‘There are so many things I can do in the ring that I don’t get credit for’: Deontay Wilder warns Tyson Fury he is no one-hit wonder ahead of their blockbuster showdown in Los Angeles
- Deontay Wilder has warned Tyson Fury he is much more than a knockout artist
- The American believes his boxing skills and ring-craft often get overlooked
- He pointed to his knockout of Luis Ortiz, who he believes underestimated him
- Wilder has also ruled out Fury’s chances of getting to his head before their clash
Deontay Wilder has warned Tyson Fury that he is more than a one-punch stallion, even though that Bronze Bomber of a right hand has knocked out every giant opponent he has faced.
Even at home in America, the WBC world heavyweight champion tends to be regarded as an unskilled mad-cap brawler totally reliant on his sledge-hammer power.
Yet as he prepares to defend his belt against Fury in Los Angeles on December 1, Wilder has defended his ring-craft.
Deontay Wilder has warned rival Tyson Fury that he is more than a one-punch stallion
‘There are so many things I can do in the ring that I don’t get credit for,’ says the man from Tuscaloosa, Alabama. ‘The truth (about my ability) has not been exposed. There is a lot about my boxing that guys overlook. That’s why they get knocked out.’
By way of reference, Wilder issues this reminder of how he survived being badly hurt by Luis Ortiz in the toughest of all his 40 undefeated fights: ‘No-one expected me to knock King Kong out with an uppercut (instead of a hook). Not him, not me.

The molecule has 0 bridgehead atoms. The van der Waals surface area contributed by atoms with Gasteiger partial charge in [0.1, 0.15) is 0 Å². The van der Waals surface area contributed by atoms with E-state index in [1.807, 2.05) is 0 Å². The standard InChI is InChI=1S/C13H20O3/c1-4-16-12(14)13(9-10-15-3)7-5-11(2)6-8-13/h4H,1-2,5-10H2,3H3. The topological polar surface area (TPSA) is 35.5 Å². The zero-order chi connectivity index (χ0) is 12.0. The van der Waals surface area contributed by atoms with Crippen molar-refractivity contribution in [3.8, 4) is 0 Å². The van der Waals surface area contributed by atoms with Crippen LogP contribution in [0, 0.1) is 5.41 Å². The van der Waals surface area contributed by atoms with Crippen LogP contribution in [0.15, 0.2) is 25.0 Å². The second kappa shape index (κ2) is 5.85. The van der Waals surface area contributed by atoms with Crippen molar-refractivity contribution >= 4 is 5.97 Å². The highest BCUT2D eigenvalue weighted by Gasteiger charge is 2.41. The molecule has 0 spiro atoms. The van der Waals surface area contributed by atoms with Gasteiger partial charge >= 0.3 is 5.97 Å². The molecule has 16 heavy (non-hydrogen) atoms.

‘Everything I do is from muscle memory. So if I get in a tough situation like that, the muscles react and I surprise even myself.’
Wilder feels he dispelled doubts over his chin by surviving an onslaught to knockout Luis Ortiz
The WBC world champion also insisted that he will not allow Fury to get into his head
In that fight in New York this March he dispelled doubts about his chin. Ortiz, as probably the second-biggest puncher on the planet behind Wilder, has been studiously avoided by the other top heavyweights and he landed an almighty blow which would have knocked out almost any opponent.
Wilder reeled but rallied for the stoppage, which he mentions by way of a rebuke to Fury’s prediction of a KO in LA.
He also scoffs at suggestions that Manchester’s Gypsy King is unnerving him, as Fury did with Wladimir Klitschko before his shock victory over the long-reigning world champion.
The Gypsy King has been training hard in California ahead of their December 1 showdown
Wilder said: ‘I know he is trying to get into my head. It won’t happen. Tyson doesn’t understand what kind of a special person he is getting into the ring with. I’m a leader of men.
‘I’m not a great speaker. I may put words and phrases in the wrong place. But when I walk into a room full of people the energy is great and they listen.
‘My presence says it all. I speak from the heart and you can’t go wrong with that. I’m loved everywhere I go. I’m a symbol of love.’
How does he rationalise that with rendering other human beings unconscious? He cites his upbringing, saying: ‘My dad is a pastor. As was my grandmother before she passed away.
‘I grew up in a very religious family. I was sheltered. We weren’t allowed to listen to R&B or rap. We barely watched cable. My daddy used to tell us “I whup you because I love you.” Now in this sport we whup each other because we love each other. It’s called respect.’
Wilder v Fury will be televised live, late on Saturday night December 1 on BT Sports Box Office
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